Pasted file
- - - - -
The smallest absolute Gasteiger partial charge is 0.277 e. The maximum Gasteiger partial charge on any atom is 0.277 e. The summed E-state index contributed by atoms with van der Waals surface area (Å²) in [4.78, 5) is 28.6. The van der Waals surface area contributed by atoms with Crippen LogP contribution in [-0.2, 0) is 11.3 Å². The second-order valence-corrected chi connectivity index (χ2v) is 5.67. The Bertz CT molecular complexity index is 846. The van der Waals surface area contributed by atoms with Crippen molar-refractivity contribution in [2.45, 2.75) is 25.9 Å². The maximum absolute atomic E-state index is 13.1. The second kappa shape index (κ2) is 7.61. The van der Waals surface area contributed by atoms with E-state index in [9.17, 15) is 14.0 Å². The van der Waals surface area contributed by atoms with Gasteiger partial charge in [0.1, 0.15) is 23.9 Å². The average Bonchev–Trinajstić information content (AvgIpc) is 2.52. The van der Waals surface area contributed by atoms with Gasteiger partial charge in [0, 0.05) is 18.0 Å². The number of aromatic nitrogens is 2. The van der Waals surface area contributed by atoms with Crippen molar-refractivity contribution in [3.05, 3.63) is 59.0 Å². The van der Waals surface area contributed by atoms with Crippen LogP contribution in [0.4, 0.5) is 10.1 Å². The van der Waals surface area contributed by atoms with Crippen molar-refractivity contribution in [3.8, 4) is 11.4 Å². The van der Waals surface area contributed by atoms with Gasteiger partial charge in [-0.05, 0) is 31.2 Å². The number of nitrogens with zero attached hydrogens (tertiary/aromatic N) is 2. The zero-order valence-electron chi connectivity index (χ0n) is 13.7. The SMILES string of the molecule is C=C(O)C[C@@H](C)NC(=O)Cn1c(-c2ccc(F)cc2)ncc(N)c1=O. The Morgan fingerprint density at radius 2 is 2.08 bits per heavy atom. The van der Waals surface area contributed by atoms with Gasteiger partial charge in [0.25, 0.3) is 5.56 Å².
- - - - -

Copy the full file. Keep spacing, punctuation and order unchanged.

The smallest absolute Gasteiger partial charge is 0.277 e. The maximum Gasteiger partial charge on any atom is 0.277 e. The summed E-state index contributed by atoms with van der Waals surface area (Å²) in [4.78, 5) is 28.6. The van der Waals surface area contributed by atoms with Crippen LogP contribution in [-0.2, 0) is 11.3 Å². The second-order valence-corrected chi connectivity index (χ2v) is 5.67. The Bertz CT molecular complexity index is 846. The van der Waals surface area contributed by atoms with Crippen molar-refractivity contribution in [2.45, 2.75) is 25.9 Å². The maximum absolute atomic E-state index is 13.1. The second kappa shape index (κ2) is 7.61. The van der Waals surface area contributed by atoms with E-state index in [9.17, 15) is 14.0 Å². The van der Waals surface area contributed by atoms with Gasteiger partial charge in [0.1, 0.15) is 23.9 Å². The average Bonchev–Trinajstić information content (AvgIpc) is 2.52. The van der Waals surface area contributed by atoms with Gasteiger partial charge in [0, 0.05) is 18.0 Å². The number of aromatic nitrogens is 2. The van der Waals surface area contributed by atoms with Crippen molar-refractivity contribution in [3.05, 3.63) is 59.0 Å². The van der Waals surface area contributed by atoms with Crippen LogP contribution in [0.4, 0.5) is 10.1 Å². The van der Waals surface area contributed by atoms with Crippen molar-refractivity contribution in [3.8, 4) is 11.4 Å². The van der Waals surface area contributed by atoms with Gasteiger partial charge in [-0.05, 0) is 31.2 Å². The number of nitrogens with zero attached hydrogens (tertiary/aromatic N) is 2. The zero-order valence-electron chi connectivity index (χ0n) is 13.7. The SMILES string of the molecule is C=C(O)C[C@@H](C)NC(=O)Cn1c(-c2ccc(F)cc2)ncc(N)c1=O. The Morgan fingerprint density at radius 2 is 2.08 bits per heavy atom. The van der Waals surface area contributed by atoms with Gasteiger partial charge in [0.25, 0.3) is 5.56 Å².